A $400-plus swimbait? Hai!

Sticker shock? You bet! Overpriced? You decide.

Toshinori Takeyama on Lake Baiwa
B.A.S.S.
Toshinori Takeyama on Lake Baiwa.

If you’re like the average American, $400 would make your life a tad easier. You could pay a bill or two, save it for a rainy day, or fund a fancy outing for you and your significant other. Or, if you’re addicted to trophy bass hunting and your spouse didn’t know about the cash, you could buy one of the most expensive swimbaits ever devised, Roman Made’s Mother.

Now, purchasing a swimbait that is made for catching big bass – no matter what you paid for it – is no guarantee you’ll catch a "teener" (13 pounds or heavier) or even a 5-pounder. This is likened to having lots of tools but no idea how to rebuild a small-block Chevy; having the equipment doesn’t guarantee success. But, it does help.

“The action in each model comes from solid research of trophy bass behavioral responses to predatory and territorial stimulus,” the Roman Made website says of the Mother. “Handmade from hues to materials, all possess exquisite quality and attention to detail.”

Each Roman Made Mother swimbait takes roughly 12 hours to build. The Mother – Roman Made’s biggest bait – weighs in at 10-plus ounces and stretches nearly 12 inches. A half dozen craftsmen work full time making the swimbait line, and attention to detail is what makes these gems different. The baits are made with wood that Toshinori Takeyama – Roman Made’s founder – himself selects. Even within the same species of wood, the densities can be different enough to impart undesired action and results in the end product. As expected, premium hooks, split rings and paint are used as well.

Roman Made baits are proven on Lake Biwa, where world-record holder Manabu Kurita fought and lost a fish that he estimates in the 28-pound range on a Mother.

David Swendseid, Product Specialist Manager for Jackall Lure Co., has dealt with JDM (Japanese domestic manufactured) baits for nearly two decades, and his experience with Japanese manufacturers made him the ideal liaison between Kurita and American buyers interested in buying the mounted bass. He’s intimately familiar with Roman Made’s baits and more importantly, how to fish them.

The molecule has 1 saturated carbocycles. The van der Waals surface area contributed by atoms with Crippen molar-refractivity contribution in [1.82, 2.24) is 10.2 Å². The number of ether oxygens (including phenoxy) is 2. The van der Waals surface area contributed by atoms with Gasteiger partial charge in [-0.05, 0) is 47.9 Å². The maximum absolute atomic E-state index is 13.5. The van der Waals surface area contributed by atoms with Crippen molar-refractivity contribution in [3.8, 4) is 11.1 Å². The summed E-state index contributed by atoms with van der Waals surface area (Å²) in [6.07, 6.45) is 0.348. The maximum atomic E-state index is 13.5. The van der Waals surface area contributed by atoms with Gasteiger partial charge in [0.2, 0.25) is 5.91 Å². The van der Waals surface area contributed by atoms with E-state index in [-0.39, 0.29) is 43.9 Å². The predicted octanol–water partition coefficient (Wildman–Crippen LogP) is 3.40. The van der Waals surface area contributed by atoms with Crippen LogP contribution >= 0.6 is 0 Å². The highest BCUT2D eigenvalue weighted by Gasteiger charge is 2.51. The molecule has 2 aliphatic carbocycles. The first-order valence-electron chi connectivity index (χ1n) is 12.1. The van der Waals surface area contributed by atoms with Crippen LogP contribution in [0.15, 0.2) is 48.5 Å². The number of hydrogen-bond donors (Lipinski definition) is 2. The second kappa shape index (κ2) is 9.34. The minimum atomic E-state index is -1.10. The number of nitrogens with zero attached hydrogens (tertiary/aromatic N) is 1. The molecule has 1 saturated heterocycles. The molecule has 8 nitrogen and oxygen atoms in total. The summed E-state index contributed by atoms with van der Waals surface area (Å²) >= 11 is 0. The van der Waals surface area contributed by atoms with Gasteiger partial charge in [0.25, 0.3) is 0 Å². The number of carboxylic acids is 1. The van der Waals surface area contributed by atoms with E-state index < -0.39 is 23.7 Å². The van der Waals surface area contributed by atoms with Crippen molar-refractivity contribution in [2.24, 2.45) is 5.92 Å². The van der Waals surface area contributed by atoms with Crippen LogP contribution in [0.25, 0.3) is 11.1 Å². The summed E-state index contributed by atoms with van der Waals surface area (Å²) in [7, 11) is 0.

Swendseid says that one of the things that inventor Takeyama wanted to achieve was a bait that never quit moving, even when paused in the water. He accomplished this by perfectly balancing the bait and angling the joints so that when the retrieve was stopped, the bait straightened out and gently wafted to the bottom. Most swimbaits “crump,” or bunch up and nose dive to the bottom when paused, taking away a dimension of realism. Takeyama believes that Roman Made baits are as close to “perpetual motion” as possible.

Roman Made

Roman Made is a small company headquartered in Shiga Prefecture, Japan, near Lake Biwa. Takeyama started the company as a fulfillment of a lifelong dream to mimic bass’ prey as closely as possible. He grew up near a stream where he became fascinated with black bass after catching one on a Hula Popper, a bait he thought he could improve on.

“The bait only had one dimension of movement and one way to make a fish strike,” he recalls. Takeyama wanted a bait that moved freely and was natural regardless of what it was doing. He wanted effortless motion.

Gear

While your flipping stick might suffice to throw the smaller, 7- to 8-inch Roman Mades, according to Takeyama, heaving the Mother swimbait requires a custom-made stick. That's why he designed a complementing line of rods under the name Centurion. They carry an eye-popping price tag, too ($589.99 - $599.99). There are two rods, one for the smaller baits and one specifically for the Mother. The actions of these rods are tailor-made to match Roman Made’s baits. For the smaller baits, 16- to 25-pound-test line is recommended, while you’d be wise to throw the Mother on 30-pound fluorocarbon.

Fishing with big baits takes lots of patience. You’ve got to invest time into the hunt to be successful, and for trophy bass hunters, that means lots of bass that follow plus-size offerings.

“That’s just part of the game,” Swendseid says. “Sometimes if I get a bass to follow my lure, I’ll leave the area and come back later and approach it from a different angle, and lots of times that’s all it takes to get them to bite.”

For more information please visit our photo gallery or RomanMade.com.

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